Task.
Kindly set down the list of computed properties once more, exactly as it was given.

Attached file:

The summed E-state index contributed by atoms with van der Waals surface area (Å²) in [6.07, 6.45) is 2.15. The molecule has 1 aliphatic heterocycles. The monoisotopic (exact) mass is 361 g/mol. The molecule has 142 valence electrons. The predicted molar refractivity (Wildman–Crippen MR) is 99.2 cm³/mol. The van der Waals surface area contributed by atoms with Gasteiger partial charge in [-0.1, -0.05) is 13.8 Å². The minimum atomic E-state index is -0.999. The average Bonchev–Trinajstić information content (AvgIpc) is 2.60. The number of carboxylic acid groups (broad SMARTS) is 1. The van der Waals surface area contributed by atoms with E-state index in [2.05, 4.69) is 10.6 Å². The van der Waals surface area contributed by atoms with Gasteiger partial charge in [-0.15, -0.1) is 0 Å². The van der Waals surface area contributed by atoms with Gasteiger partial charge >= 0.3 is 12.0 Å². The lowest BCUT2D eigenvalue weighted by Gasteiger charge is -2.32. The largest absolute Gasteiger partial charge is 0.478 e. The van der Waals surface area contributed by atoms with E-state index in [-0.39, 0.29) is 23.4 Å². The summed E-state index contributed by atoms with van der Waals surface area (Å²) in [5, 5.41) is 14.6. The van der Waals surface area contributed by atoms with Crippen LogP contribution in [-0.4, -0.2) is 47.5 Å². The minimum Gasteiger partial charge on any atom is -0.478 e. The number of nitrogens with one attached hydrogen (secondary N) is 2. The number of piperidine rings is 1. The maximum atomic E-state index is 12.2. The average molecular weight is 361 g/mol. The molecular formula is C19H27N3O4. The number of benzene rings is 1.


The summed E-state index contributed by atoms with van der Waals surface area (Å²) in [6.07, 6.45) is 2.15. The molecule has 1 aliphatic heterocycles. The monoisotopic (exact) mass is 361 g/mol. The molecule has 142 valence electrons. The predicted molar refractivity (Wildman–Crippen MR) is 99.2 cm³/mol. The van der Waals surface area contributed by atoms with Gasteiger partial charge in [-0.1, -0.05) is 13.8 Å². The minimum atomic E-state index is -0.999. The average Bonchev–Trinajstić information content (AvgIpc) is 2.60. The number of carboxylic acid groups (broad SMARTS) is 1. The van der Waals surface area contributed by atoms with E-state index in [2.05, 4.69) is 10.6 Å². The van der Waals surface area contributed by atoms with Gasteiger partial charge in [-0.15, -0.1) is 0 Å². The van der Waals surface area contributed by atoms with Gasteiger partial charge >= 0.3 is 12.0 Å². The lowest BCUT2D eigenvalue weighted by Gasteiger charge is -2.32. The largest absolute Gasteiger partial charge is 0.478 e. The van der Waals surface area contributed by atoms with E-state index in [-0.39, 0.29) is 23.4 Å². The summed E-state index contributed by atoms with van der Waals surface area (Å²) in [5, 5.41) is 14.6. The van der Waals surface area contributed by atoms with Crippen LogP contribution in [-0.4, -0.2) is 47.5 Å². The minimum Gasteiger partial charge on any atom is -0.478 e. The number of nitrogens with one attached hydrogen (secondary N) is 2. The number of piperidine rings is 1. The maximum atomic E-state index is 12.2. The average molecular weight is 361 g/mol. The molecular formula is C19H27N3O4. The number of benzene rings is 1.